Earlier today, Ohio Gov. John Kasich released an agreement he reached with Rock Ohio Caesars, ending a month long dispute between the parties that had resulted in casino construction stoppage.
The gaming giant suspended construction of casinos in Cincinnati and Cleveland in order to protest a tax measure Gov. Kasich sought to include in the state’s budget; namely, the 0.26% Commercial Activity Tax (CAT) imposed on all wagers placed in the casinos, regardless of amounts paid for winning wagers. This levy on casino revenues would have been the first in the United States not to reduce the tax base by paid winning wagers. Given the obvious difficulties the casinos would have faced administering the tax, and, more importantly, the unpredictably high tax dollars at stake, I didn’t blame Caesar’s at all for making this move.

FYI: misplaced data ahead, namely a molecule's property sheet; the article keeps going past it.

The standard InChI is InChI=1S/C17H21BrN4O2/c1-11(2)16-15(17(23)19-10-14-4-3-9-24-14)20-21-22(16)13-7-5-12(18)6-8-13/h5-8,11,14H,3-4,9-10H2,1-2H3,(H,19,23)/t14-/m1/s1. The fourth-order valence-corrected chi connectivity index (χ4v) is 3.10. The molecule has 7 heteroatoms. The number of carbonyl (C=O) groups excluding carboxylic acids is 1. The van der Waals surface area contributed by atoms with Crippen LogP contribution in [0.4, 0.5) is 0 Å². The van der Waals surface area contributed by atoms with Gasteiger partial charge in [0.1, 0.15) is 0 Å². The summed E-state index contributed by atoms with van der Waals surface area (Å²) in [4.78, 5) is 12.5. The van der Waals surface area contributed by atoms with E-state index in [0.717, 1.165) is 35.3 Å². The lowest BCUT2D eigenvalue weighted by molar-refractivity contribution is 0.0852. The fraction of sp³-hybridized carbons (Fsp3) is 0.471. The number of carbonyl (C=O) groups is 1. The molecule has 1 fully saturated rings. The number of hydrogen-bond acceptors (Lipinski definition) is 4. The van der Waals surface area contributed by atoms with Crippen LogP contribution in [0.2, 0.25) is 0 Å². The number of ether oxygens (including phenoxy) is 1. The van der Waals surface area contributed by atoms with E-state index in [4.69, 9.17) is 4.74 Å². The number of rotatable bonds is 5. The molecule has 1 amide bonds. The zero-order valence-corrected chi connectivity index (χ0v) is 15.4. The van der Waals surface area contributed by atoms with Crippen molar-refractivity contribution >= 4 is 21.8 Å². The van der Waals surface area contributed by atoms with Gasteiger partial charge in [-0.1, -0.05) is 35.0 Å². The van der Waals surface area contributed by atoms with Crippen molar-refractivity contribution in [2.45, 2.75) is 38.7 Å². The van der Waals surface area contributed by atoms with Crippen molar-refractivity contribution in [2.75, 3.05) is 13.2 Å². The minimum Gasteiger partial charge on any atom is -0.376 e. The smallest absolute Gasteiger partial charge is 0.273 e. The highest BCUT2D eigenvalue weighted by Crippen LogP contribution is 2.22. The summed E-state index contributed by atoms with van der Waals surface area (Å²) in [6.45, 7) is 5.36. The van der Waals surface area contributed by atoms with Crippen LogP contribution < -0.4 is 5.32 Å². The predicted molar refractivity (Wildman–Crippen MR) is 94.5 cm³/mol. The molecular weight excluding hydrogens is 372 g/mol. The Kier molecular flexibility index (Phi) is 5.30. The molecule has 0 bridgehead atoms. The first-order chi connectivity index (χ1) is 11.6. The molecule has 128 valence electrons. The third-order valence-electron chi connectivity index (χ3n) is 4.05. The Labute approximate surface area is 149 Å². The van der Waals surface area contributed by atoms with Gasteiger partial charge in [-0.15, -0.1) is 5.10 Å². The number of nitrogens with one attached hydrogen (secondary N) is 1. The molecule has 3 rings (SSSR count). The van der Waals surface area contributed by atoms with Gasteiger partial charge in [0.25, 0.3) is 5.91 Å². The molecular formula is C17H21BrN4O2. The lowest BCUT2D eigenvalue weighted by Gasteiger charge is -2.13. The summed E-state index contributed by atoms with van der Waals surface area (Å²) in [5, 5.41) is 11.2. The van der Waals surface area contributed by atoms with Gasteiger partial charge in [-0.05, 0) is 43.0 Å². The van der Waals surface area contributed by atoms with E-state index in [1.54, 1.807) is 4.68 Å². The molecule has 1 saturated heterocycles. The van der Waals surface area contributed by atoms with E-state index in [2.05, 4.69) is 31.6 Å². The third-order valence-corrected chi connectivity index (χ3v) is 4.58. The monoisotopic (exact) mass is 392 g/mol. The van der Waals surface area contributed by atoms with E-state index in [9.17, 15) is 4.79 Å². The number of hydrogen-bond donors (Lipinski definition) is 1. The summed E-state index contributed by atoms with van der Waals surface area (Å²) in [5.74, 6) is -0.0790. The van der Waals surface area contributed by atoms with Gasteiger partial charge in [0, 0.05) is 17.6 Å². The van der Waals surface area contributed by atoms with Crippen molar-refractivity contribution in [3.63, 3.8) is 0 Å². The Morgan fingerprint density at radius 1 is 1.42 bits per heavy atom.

If you read the agreement, you’ll realize Caesar’s in part got what it wanted: modification to the CAT formula. The CAT will be imposed on total wagers less winnings paid.
In my opinion, this result is significant not only for the parties involved, but also the U.S. internet gambling industry as a whole. Various bills for the legalization of internet gambling are currently being drafted at both the federal and state levels. Of course, a major selling point to the skeptics of legalization is the amount of tax revenues to be generated. If Kasich and Caesar’s had agreed to his CAT formula, then I believe it would have been more likely for federal and state legislators to seek a similar internet gambling taxation framework in the form of a deposit tax.
Whether or not Kasich sought to impose the CAT according to his definition simply as a bluff in order to squeeze as many dollars as possible out of Caesar’s, we’ll likely never know. Indeed, Caesar’s could have taken Kasich to court to challenge the validity of the tax. Instead, sidelined casino construction workers in Ohio can now get back to work. I think I can even hear them happily humming along to this classic: